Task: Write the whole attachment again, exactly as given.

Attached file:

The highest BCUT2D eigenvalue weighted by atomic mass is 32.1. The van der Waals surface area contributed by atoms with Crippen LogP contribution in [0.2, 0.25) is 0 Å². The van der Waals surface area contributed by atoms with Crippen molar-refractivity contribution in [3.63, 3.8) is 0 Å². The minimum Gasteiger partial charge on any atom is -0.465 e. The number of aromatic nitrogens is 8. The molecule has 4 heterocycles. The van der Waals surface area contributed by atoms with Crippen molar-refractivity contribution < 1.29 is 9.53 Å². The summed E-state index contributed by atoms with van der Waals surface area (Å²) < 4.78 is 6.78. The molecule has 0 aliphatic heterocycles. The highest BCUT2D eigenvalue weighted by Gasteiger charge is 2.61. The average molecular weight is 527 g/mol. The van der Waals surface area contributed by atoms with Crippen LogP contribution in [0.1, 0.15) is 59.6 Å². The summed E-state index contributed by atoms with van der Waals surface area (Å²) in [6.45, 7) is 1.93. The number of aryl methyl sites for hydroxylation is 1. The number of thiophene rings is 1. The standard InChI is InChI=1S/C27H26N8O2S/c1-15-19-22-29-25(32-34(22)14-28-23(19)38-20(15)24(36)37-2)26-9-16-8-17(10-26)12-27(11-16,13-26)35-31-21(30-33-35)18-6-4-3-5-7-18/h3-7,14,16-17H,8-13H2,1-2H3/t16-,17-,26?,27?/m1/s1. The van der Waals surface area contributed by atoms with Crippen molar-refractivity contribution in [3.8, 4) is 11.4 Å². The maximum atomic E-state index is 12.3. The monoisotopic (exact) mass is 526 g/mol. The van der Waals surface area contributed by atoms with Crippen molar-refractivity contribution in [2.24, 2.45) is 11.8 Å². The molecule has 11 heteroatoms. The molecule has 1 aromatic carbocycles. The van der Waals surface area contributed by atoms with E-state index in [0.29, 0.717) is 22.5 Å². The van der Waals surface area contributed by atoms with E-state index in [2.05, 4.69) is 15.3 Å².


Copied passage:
The highest BCUT2D eigenvalue weighted by atomic mass is 32.1. The van der Waals surface area contributed by atoms with Crippen LogP contribution in [0.2, 0.25) is 0 Å². The van der Waals surface area contributed by atoms with Crippen molar-refractivity contribution in [3.63, 3.8) is 0 Å². The minimum Gasteiger partial charge on any atom is -0.465 e. The number of aromatic nitrogens is 8. The molecule has 4 heterocycles. The van der Waals surface area contributed by atoms with Crippen molar-refractivity contribution < 1.29 is 9.53 Å². The summed E-state index contributed by atoms with van der Waals surface area (Å²) < 4.78 is 6.78. The molecule has 0 aliphatic heterocycles. The highest BCUT2D eigenvalue weighted by Gasteiger charge is 2.61. The average molecular weight is 527 g/mol. The van der Waals surface area contributed by atoms with Crippen LogP contribution in [0.1, 0.15) is 59.6 Å². The summed E-state index contributed by atoms with van der Waals surface area (Å²) in [6.45, 7) is 1.93. The number of aryl methyl sites for hydroxylation is 1. The number of thiophene rings is 1. The standard InChI is InChI=1S/C27H26N8O2S/c1-15-19-22-29-25(32-34(22)14-28-23(19)38-20(15)24(36)37-2)26-9-16-8-17(10-26)12-27(11-16,13-26)35-31-21(30-33-35)18-6-4-3-5-7-18/h3-7,14,16-17H,8-13H2,1-2H3/t16-,17-,26?,27?/m1/s1. The van der Waals surface area contributed by atoms with Crippen molar-refractivity contribution in [3.8, 4) is 11.4 Å². The maximum atomic E-state index is 12.3. The monoisotopic (exact) mass is 526 g/mol. The van der Waals surface area contributed by atoms with Crippen molar-refractivity contribution in [2.24, 2.45) is 11.8 Å². The molecule has 11 heteroatoms. The molecule has 1 aromatic carbocycles. The van der Waals surface area contributed by atoms with E-state index in [0.29, 0.717) is 22.5 Å². The van der Waals surface area contributed by atoms with E-state index in [2.05, 4.69) is 15.3 Å².